The prior art is illustrated in FIG. 1, wherein there is shown a clip or key 10' adapted to be inserted into a spring support 14 to maintain the spring identified by the numeral 60 in a compressed state, as shown in FIG. 3B. The clip 10' includes an enlarged head 20', a shank 16' extending downwardly therefrom and a pair of tabs 18a' and 18b' extending out from the shank 16' in perpendicular relation thereto. The prior art clip 10' is inserted into and engages the spring support 14, which compresses as shown in FIGS. 3B and 3C, a circular shaped base and a housing 42 for retaining therebetween a spring brake actuator in a compressed or caged state. In particular, the clip 10' is inserted through a release boss 50 and an opening 52 of a collar 46. As particular shown in FIG. 3C, the tabs fit through a pair of slots 54a and b. Thereafter, the clip 10' is rotated, whereby the tabs 18a' and 18b' engage the lower surface of the lip 48, thereby, retaining the housing 42 and the base 40 at a fixed distance therebetween and holding the spring 60 in its compressed state. Examination of FIG. 1 indicates that the spacing between the base 40 and the housing 42 is fixedly set by the distance indicated by the letter L between the top of each of the tabs 18a' and 18b' and the corresponding one of the straight edges 21a' and 21b'. The straight edges 21a' and 21b' are disposed perpendicular to the shank 16' whereby there is no adjustment in the spacing between the housing 42 and the base 40. Such a construction presents a problem in that the clip 10' and the spring 60 are typically manufactured with some tolerances. As a result of these tolerances, the actual dimension from one end to the other of the spring 60 in its compressed state, will vary. Likewise, the spacing between the housing 42 and the base 40 will vary to some degree because the prior art clip 10' and its distance L will have some tolerance.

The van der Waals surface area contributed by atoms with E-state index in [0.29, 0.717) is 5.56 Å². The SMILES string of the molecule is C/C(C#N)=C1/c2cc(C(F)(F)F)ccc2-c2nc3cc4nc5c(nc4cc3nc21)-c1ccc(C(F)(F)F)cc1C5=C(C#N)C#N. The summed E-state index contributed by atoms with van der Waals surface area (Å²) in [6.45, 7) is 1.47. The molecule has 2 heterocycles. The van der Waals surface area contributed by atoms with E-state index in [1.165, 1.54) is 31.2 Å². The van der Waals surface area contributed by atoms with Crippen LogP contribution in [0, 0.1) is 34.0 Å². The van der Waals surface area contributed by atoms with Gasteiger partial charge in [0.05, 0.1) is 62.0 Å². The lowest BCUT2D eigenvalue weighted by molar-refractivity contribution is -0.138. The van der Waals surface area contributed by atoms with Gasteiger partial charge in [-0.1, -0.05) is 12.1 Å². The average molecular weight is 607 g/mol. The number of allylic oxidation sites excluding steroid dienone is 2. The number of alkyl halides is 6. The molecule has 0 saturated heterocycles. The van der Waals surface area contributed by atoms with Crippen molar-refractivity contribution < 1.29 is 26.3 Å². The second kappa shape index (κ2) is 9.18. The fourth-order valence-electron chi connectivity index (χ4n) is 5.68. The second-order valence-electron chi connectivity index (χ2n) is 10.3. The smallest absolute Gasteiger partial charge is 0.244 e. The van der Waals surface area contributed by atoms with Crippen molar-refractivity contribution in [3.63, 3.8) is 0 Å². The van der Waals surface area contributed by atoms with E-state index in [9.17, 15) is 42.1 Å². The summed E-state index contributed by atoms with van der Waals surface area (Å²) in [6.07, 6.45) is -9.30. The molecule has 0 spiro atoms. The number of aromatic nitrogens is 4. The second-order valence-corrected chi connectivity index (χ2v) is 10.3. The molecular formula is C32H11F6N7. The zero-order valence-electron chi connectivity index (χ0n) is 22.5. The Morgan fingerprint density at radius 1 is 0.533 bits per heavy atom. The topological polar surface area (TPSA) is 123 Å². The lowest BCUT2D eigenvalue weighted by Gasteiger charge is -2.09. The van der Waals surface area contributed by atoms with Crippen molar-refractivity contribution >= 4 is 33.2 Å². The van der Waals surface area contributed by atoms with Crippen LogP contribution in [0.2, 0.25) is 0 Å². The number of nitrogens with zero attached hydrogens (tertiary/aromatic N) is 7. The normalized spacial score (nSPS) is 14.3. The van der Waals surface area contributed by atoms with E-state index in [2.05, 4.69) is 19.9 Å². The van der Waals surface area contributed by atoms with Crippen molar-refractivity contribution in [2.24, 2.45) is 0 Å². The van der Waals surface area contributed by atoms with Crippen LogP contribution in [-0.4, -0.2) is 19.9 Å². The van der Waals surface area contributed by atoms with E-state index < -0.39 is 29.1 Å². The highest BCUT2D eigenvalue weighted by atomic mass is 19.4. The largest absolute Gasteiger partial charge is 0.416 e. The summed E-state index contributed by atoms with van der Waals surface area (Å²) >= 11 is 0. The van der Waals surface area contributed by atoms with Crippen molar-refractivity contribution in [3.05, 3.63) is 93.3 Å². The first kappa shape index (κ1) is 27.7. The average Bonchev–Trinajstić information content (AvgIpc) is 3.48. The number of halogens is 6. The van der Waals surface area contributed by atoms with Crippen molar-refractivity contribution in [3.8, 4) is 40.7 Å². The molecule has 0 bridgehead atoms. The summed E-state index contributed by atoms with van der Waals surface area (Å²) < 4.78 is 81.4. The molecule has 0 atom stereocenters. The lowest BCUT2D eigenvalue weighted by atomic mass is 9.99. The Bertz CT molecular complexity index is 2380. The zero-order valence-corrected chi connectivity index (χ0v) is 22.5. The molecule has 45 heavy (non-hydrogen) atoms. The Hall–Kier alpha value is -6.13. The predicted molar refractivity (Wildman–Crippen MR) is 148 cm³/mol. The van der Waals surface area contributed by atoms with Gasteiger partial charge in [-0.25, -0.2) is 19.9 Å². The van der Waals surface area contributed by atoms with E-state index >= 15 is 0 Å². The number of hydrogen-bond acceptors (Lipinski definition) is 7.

In the installation of the spring 60 into its brake mechanism, it is desirable to compress the spring 60 to a point where the spring 60 may not be further compressed. A totally compressed spring 60 is relatively easy to install and adjust. However, with the clip 10' of the prior art, it is necessary to set the distance L to take into account the manufacturing tolerances with which the clip 10' and the spring 60 are manufactured. In practice, the distance L is set such that in most instances that the spring brake actuator is not totally compressed, thus increasing the difficulty of installation and adjustment of the spring 60.